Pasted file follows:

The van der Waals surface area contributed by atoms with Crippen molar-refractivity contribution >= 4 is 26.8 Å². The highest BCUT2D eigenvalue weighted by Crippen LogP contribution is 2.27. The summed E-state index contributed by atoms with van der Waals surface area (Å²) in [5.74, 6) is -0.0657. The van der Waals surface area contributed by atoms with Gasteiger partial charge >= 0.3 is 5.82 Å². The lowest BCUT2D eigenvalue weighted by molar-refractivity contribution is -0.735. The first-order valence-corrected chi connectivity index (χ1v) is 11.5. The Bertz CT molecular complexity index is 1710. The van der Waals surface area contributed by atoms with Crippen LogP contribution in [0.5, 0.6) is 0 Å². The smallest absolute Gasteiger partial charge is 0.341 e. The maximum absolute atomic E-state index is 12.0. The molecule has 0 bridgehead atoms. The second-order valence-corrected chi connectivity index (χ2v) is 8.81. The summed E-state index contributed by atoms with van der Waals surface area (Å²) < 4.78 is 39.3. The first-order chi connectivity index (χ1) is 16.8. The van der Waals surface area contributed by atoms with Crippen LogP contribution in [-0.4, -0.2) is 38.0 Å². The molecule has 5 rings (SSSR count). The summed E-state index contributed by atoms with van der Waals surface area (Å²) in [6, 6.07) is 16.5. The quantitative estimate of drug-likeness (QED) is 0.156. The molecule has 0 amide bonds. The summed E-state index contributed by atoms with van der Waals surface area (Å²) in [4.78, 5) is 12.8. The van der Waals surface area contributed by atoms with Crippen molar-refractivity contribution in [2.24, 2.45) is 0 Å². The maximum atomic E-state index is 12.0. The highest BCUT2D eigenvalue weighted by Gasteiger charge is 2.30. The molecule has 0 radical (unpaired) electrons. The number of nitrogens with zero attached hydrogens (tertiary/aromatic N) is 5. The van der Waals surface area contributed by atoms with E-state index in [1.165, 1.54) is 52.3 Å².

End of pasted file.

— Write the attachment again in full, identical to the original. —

The van der Waals surface area contributed by atoms with Crippen molar-refractivity contribution >= 4 is 26.8 Å². The highest BCUT2D eigenvalue weighted by Crippen LogP contribution is 2.27. The summed E-state index contributed by atoms with van der Waals surface area (Å²) in [5.74, 6) is -0.0657. The van der Waals surface area contributed by atoms with Gasteiger partial charge >= 0.3 is 5.82 Å². The lowest BCUT2D eigenvalue weighted by molar-refractivity contribution is -0.735. The first-order valence-corrected chi connectivity index (χ1v) is 11.5. The Bertz CT molecular complexity index is 1710. The van der Waals surface area contributed by atoms with Crippen LogP contribution in [0.5, 0.6) is 0 Å². The smallest absolute Gasteiger partial charge is 0.341 e. The maximum absolute atomic E-state index is 12.0. The molecule has 0 bridgehead atoms. The second-order valence-corrected chi connectivity index (χ2v) is 8.81. The summed E-state index contributed by atoms with van der Waals surface area (Å²) < 4.78 is 39.3. The first-order chi connectivity index (χ1) is 16.8. The van der Waals surface area contributed by atoms with Crippen LogP contribution in [-0.4, -0.2) is 38.0 Å². The molecule has 5 rings (SSSR count). The summed E-state index contributed by atoms with van der Waals surface area (Å²) in [6, 6.07) is 16.5. The quantitative estimate of drug-likeness (QED) is 0.156. The molecule has 0 amide bonds. The summed E-state index contributed by atoms with van der Waals surface area (Å²) in [4.78, 5) is 12.8. The van der Waals surface area contributed by atoms with Crippen molar-refractivity contribution in [2.24, 2.45) is 0 Å². The maximum atomic E-state index is 12.0. The highest BCUT2D eigenvalue weighted by Gasteiger charge is 2.30. The molecule has 0 radical (unpaired) electrons. The number of nitrogens with zero attached hydrogens (tertiary/aromatic N) is 5. The van der Waals surface area contributed by atoms with E-state index in [1.165, 1.54) is 52.3 Å².